- Stop by the Military Historical Museum of Seville. This museum is located at the Plaza de Espana, so if you’re interested, you may as well pop in when checking out the Plaza.
- See a Flamenco show. Flamenco is the dance movement for which Seville is famous. It’s worth about an hour of your time, of not more, to see a Flamenco show – the art of which Seville is very proud. I went to Casa del Flamenco to see a show. It was an hour long, no food or drink, just watching the performers up close. I had a positive experience, but you can also see guides to other Flamenco venues here and here.
- Learn Flamenco yourself! If you are so inclined, you can also take a class on Flamenco. Unfortunately I had a difficult time finding one that allowed reservations for solo travellers but it’s a great idea for travelling in Seville with a friend.
- See the Metropol Parasol. The Metropol Parasol, also called Las Setas, is one of the most unique pieces of architecture in Seville. There’s a small archaeological museum below the Metropol (dating back to Roman times), but many people like to take the elevator up to the top. It’s cheap at 3 euros but I felt the walkways were too far from the buildings for decent views and photos.
- Relax at a Turkish bath. Turkish baths also have a history in Andalusia, so treat yourself and say it’s a “cultural experience.” Seville has Aire Ancient Baths, which is actually housed in a historical building. I have a great experience, which you can read all about in this other blog post.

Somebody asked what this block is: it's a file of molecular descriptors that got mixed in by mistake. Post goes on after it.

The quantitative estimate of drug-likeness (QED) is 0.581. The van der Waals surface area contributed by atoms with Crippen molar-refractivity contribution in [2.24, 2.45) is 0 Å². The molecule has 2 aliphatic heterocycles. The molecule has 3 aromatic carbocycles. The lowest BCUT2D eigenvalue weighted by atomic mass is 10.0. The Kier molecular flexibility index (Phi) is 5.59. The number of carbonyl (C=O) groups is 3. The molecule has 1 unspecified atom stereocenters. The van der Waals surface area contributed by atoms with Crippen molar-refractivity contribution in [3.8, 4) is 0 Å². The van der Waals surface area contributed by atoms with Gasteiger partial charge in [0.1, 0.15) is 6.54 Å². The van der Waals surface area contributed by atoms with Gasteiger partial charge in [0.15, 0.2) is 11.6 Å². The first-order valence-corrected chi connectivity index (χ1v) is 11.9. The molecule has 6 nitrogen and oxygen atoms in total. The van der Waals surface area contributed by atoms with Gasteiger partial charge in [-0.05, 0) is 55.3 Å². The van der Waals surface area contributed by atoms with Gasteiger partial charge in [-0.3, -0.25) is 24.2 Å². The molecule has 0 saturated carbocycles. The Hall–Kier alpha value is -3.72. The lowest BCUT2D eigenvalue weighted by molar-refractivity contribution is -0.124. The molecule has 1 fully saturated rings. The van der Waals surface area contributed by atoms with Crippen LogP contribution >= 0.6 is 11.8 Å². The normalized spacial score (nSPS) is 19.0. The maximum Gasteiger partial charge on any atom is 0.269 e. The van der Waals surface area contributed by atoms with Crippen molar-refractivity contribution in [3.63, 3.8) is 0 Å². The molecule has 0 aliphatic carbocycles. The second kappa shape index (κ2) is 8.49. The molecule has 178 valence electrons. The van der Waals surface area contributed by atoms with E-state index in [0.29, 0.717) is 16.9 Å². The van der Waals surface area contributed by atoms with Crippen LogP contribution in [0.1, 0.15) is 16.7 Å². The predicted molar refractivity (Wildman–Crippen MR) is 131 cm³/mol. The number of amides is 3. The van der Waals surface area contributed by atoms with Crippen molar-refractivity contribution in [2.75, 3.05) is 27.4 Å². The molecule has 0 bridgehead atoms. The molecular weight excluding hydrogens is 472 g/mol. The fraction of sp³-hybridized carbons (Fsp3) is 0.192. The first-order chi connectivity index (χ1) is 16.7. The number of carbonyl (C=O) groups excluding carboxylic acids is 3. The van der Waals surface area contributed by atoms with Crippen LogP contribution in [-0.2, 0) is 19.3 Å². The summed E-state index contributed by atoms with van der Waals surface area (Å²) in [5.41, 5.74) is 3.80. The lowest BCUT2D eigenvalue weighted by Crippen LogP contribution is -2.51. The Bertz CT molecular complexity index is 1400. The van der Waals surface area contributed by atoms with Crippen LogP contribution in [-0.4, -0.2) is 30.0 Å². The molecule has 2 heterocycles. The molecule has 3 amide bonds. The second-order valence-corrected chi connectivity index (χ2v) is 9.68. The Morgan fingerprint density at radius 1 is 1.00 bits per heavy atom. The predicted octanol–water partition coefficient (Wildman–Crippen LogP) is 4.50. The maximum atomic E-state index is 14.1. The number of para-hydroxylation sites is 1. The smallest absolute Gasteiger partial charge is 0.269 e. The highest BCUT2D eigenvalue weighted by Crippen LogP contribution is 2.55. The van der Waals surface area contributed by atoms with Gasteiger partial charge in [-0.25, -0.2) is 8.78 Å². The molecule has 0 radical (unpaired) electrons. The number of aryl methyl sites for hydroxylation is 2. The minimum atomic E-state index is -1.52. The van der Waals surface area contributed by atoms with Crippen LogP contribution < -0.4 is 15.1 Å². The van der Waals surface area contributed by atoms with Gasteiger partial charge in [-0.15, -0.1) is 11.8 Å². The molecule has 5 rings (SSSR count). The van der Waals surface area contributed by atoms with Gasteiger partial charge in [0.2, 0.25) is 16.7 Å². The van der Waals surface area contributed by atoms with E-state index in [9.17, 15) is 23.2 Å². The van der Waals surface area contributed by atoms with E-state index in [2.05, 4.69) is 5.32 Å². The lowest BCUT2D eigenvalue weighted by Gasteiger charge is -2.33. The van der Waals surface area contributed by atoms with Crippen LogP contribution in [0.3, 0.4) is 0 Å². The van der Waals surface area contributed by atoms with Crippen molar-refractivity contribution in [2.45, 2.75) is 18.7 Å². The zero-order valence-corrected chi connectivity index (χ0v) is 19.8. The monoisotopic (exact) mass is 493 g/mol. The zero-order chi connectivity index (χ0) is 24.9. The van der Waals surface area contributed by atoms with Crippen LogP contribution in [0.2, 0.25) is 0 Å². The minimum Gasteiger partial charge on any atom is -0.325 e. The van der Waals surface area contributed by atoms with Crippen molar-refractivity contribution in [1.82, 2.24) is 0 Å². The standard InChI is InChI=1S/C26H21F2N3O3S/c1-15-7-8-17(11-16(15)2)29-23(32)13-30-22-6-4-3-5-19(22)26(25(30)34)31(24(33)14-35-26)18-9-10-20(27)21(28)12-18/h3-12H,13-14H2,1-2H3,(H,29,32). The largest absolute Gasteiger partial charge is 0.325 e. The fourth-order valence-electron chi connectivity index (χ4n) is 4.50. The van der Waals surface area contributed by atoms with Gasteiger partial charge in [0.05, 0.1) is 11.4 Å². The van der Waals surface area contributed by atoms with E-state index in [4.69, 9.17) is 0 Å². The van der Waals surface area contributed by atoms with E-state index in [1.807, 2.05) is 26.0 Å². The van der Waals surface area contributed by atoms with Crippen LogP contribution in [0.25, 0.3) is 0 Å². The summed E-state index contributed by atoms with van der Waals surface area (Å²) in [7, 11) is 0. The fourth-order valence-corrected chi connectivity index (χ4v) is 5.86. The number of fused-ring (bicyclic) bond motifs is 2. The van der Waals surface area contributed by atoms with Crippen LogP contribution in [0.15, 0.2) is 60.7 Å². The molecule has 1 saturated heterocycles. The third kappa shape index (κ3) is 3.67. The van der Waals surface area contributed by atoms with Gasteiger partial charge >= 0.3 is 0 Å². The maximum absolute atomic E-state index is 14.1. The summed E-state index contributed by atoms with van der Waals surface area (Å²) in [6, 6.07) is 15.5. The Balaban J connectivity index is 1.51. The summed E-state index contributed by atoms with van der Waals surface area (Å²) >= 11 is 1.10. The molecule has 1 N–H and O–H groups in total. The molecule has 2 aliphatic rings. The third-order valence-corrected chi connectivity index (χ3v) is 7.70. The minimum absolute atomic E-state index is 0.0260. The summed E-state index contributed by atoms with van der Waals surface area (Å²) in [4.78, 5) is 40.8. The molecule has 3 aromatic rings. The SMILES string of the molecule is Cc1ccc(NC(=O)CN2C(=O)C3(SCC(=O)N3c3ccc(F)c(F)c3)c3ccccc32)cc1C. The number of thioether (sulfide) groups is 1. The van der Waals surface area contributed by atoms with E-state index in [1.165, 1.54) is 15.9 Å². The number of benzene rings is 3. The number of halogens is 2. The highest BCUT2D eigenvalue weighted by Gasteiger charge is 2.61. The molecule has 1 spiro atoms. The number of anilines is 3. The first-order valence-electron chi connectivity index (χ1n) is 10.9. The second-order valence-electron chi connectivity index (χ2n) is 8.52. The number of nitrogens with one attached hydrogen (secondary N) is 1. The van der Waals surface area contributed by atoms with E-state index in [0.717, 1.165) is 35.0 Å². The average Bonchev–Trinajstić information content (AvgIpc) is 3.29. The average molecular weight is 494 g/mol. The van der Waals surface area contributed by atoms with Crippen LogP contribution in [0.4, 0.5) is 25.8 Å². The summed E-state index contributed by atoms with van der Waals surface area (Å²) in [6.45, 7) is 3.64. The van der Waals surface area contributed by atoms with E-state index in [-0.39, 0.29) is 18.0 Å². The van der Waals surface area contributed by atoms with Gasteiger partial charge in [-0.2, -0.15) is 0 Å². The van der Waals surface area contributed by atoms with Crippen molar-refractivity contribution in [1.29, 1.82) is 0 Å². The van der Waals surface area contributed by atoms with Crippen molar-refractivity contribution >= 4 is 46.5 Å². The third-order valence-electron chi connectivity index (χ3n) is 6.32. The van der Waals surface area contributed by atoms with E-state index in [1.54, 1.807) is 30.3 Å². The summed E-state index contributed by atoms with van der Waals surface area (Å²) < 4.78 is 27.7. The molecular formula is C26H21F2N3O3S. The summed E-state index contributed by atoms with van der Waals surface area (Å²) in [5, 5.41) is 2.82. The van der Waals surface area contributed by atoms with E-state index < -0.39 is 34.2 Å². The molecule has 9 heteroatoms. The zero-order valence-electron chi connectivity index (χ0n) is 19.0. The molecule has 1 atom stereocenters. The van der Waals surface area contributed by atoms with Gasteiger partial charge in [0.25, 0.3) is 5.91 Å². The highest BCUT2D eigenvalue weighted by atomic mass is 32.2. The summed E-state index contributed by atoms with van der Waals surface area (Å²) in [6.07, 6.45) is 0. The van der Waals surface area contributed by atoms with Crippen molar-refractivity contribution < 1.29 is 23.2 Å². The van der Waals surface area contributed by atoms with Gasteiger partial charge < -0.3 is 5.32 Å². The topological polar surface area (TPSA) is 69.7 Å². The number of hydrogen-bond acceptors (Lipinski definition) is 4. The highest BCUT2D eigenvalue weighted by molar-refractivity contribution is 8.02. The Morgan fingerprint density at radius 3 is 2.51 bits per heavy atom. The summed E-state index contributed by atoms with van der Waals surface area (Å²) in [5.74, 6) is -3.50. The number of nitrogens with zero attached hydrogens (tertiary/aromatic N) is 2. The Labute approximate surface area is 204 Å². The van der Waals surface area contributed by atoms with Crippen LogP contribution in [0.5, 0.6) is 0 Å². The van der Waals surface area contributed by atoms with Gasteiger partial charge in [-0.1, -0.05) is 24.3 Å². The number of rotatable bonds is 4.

- Head out to Triana. Triana is across the river from the main section of the city, and it’s considered a more local area to explore in Seville.
- Have a drink in Seville’s oldest bar. Opened in 1670, El Rinconcillo is Spain’s oldest bar, and locals swear it looks exactly as it did the day it opened. It’s very charming, but note that you will not be the only one with the idea of drinking there – it’s quite crowded.
- Shop at a market. The Triana Market is one of Seville’s most popular.
- Take a trip out to Italica. Though not technically in Seville, Italica is too close to not include in a Seville post. You can easily take a bus from Plaza de Armas to Santiponce and end up at Italica, which was once a very important Roman city. Today it is an archaeological display.
Seville is one of the most beautiful cities I’ve been to and it has a tremendous amount to do surrounding its rich art and history. It’s an art, history, and architecture lover’s dream city, and I’m so glad I had the opportunity to visit it.
What is your favourite thing to do in Seville?